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Suicidal thoughts are TEMPORARY.

Suicide is permanent.

 Don’t give in to suicidal thoughts — you can overcome them.


If you are in need of IMMEDIATE crisis services, please call (713) 970-7000.

re:MIND is not a crisis service.

Additional Resources can be found on the bottom of the page.


reaching_for_hope.jpgIf Depression or Bipolar Disorder affects you or someone you care about, then it is important to know that mood disorders are treatable. Medication, psychotherapy, lifestyle changes and support from others can improve symptoms and help manage mood disorders.

The symptoms of Depression and Bipolar Disorders may include feelings of intense sadness, hopelessness, quick changes in energy, drastic changes of appetite, changes in sleep patterns, inability to concentrate, decreased ability to perform one’s usual tasks, loss of interest in activities, and thoughts of death or suicide.

  • Mental disorders are not character flaws or signs of weakness.
  • Mental disorders will not “go away” if a person “has strong will” or “thinks positive.”
  • Mental disorders are medical conditions caused by changes in the chemistry of the brain.

Suicide can be prevented with the right kind of treatment and support. The act of suicide is often a desperate attempt to control the symptoms of a mood disorder. During a severe depression or manic episode, a person has little or no control over painful and disturbing thoughts and feelings. These are symptoms of the illness, not a part of a person’s true self.


Warning Signs of Suicide 

  • Unbearable feelings: extreme feelings of hopelessness, despair, self-doubt.
  • Taking care of business: making end of life plans, preparing wills, giving away valued possessions.
  • Rehearsing suicide: discussing suicide methods, purchasing weapons or acquiring large quantities of medication.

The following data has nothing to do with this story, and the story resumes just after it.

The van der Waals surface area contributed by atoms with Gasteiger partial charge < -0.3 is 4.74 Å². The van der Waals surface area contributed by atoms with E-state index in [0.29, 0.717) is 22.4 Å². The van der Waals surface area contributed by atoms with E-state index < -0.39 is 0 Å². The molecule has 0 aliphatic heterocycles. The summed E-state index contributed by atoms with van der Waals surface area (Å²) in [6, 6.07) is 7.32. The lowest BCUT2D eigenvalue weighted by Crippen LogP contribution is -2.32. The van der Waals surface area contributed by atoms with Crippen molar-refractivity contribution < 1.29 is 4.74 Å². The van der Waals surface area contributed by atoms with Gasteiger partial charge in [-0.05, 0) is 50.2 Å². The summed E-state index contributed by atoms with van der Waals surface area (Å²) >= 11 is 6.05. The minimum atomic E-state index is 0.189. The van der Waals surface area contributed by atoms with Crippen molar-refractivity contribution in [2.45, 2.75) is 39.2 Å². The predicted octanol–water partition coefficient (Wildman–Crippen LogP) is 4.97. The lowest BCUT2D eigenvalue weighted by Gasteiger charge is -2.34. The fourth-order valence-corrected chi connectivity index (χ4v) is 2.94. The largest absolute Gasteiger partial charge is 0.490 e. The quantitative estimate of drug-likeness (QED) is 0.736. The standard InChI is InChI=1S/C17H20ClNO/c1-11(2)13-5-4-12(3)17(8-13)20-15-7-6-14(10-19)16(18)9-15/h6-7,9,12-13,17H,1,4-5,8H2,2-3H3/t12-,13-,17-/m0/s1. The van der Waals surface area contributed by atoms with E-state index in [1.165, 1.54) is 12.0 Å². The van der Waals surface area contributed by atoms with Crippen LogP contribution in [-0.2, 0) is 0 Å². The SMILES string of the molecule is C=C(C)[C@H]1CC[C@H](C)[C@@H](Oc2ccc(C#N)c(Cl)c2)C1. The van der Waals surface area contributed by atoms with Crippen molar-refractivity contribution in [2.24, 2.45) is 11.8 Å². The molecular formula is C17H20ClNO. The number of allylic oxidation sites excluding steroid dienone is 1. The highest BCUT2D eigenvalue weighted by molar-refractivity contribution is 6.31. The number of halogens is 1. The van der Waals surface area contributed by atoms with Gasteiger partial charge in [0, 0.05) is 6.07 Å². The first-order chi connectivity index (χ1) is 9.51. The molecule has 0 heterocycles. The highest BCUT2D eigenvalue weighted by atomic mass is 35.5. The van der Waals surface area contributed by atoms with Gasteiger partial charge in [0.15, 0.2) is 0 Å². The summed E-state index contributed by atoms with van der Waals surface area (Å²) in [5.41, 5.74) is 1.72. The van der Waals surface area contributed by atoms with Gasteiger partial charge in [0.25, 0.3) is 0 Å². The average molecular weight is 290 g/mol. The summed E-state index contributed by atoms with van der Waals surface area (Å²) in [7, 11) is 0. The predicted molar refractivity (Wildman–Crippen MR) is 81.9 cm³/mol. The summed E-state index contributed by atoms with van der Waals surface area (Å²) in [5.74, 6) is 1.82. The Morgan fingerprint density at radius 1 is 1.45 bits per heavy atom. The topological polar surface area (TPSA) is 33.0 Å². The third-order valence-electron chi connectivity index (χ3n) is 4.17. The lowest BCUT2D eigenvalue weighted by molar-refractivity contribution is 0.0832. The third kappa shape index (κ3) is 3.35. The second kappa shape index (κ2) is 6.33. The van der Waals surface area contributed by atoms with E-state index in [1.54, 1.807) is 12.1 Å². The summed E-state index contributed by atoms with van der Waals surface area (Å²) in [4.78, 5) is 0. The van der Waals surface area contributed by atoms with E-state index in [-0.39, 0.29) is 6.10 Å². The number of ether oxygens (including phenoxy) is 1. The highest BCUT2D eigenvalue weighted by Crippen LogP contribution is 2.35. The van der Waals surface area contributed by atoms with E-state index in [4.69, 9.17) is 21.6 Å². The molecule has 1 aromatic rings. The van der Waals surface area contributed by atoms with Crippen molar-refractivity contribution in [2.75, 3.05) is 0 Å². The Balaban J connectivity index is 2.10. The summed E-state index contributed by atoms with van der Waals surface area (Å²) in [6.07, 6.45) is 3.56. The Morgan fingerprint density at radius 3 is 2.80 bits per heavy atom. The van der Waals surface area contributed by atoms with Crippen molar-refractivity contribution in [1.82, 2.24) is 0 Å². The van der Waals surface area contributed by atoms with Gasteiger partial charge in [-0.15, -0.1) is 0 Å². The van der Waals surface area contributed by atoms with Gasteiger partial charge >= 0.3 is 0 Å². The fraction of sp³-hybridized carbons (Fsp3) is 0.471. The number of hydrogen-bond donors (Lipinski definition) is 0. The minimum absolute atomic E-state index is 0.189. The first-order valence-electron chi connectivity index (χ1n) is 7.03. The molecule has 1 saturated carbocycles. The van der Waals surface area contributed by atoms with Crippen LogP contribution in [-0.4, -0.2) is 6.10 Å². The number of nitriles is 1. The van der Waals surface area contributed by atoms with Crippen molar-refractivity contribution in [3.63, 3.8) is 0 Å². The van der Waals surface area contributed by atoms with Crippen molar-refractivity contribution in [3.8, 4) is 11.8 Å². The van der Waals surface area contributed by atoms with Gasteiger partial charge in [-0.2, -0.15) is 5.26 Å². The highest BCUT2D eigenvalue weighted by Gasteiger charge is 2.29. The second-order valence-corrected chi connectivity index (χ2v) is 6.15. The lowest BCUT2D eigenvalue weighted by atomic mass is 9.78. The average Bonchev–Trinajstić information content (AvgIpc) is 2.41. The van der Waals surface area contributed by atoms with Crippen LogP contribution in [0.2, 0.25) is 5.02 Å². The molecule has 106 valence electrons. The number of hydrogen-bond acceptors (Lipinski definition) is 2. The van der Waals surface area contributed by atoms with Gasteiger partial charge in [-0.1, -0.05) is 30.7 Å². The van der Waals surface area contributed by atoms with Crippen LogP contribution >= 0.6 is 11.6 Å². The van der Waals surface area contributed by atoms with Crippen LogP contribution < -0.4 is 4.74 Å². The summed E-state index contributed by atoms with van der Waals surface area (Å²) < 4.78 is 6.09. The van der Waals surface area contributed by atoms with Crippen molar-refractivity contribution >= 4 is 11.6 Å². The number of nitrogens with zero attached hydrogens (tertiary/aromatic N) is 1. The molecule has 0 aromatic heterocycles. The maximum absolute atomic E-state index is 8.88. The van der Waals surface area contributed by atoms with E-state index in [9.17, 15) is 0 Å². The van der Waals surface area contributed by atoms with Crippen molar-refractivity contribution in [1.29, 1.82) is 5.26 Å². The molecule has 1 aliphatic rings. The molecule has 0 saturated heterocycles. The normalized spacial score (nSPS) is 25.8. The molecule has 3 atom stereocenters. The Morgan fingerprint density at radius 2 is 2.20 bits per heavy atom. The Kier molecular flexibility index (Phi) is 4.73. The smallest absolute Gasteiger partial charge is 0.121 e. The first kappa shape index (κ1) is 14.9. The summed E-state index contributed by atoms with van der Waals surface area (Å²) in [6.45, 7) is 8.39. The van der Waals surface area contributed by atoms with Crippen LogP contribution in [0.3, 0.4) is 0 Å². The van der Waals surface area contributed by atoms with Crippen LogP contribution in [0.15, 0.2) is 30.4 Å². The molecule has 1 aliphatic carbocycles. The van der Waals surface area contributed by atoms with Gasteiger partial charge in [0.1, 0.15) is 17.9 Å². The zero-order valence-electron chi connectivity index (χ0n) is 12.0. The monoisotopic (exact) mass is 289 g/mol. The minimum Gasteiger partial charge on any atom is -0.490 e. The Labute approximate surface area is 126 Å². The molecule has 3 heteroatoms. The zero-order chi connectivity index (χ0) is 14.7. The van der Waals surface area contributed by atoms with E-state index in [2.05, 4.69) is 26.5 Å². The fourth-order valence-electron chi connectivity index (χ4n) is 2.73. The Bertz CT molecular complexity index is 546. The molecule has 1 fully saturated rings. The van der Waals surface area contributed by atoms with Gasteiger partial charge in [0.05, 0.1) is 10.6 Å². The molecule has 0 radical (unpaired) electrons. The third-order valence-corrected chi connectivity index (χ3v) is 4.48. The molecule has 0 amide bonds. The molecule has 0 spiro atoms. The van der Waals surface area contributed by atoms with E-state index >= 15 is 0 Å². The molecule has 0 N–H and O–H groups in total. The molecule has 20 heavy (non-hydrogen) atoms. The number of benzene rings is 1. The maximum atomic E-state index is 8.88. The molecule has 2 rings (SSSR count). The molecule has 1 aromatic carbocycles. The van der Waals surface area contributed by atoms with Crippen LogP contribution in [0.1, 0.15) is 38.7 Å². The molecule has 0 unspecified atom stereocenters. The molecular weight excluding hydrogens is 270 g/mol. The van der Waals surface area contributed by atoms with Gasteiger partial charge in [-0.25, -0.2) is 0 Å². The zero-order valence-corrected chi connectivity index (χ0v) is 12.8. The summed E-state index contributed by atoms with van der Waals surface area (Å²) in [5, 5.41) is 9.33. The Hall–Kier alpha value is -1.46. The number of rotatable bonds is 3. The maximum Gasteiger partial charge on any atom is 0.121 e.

• Drug or alcohol use: can cause impulsive behaviors.
  • Isolation: cutting off social connections with friends, family, quitting job.
  • Sudden sense of calm: a person who was recently feeling upset or hopeless suddenly seems very calm and settled. It might be a sign that he or she has decided on a plan to complete suicide.


Are You Feeling Suicidal?

  • Discuss with your doctor if you are thinking of suicide. It is important to recognize these thoughts for what they are: expressions of a treatable medical illness. These thoughts are not true and they are not your fault. Don’t let fear, shame or embarrassment stand in the way of communication with your physician, therapist, family, or friends: tell someone right now.
  • Tell a trusted family member, friend, or other support person. Try not to be alone when you feel this way.
  • Get help.  Tell your health care professional. Suicidal thinking can be treated. When suicidal thoughts occur, they are your signal that you need help.
  • Know that you can get through this and learn to effectively manage your mood disorder.
  • Promise yourself you will overcome these feelings for another day, hour, minute, or whatever you can and get help.


Suicide Prevention Plan

It’s very helpful to have a safety plan ready before thoughts of suicide occur.

  • Make a Plan for Life. Make a plan to stay alive and follow it—seek Help!
  • Stay in contact with your doctor. Always have your doctor's phone number with you, as well as a suicide hotline number, 713–970-7000.
  • Stay in contact with trusted friends. Develop a list of phone numbers with those you trust and keep it with you.
  • Recognize symptoms for what they are. Remember feelings are not facts. Suicidal feelings are not your fault and they are only a symptom of your illness.
  • Write down your thoughts. Spend time each day writing down things and people that you appreciate and bring you joy. Refer to this when you feel low, sad, or suicidal. A mood tracker is helpful.
  • Connect with other people socially. When you are feeling suicidal, don’t be alone for long periods of time. Seek trusted friends.
  • Avoid drugs and alcohol. Consumption of drugs and alcohol can lead to actions that could be very dangerous.
  • Know when it’s best to go to the hospital. Ask for help if you need it!
  • Understand your health coverage. If you have insurance, call the number on the back of your card for providers.
  • Keep yourself safe. Make sure you don’t have access to guns or weapons.
  • Give yourself time to get better.

Click here to view the re:MIND Brochure on Suicide Prevention and Intervention.


Emergency Phone Numbers in Houston 


Houston Crisis Resources


National Resources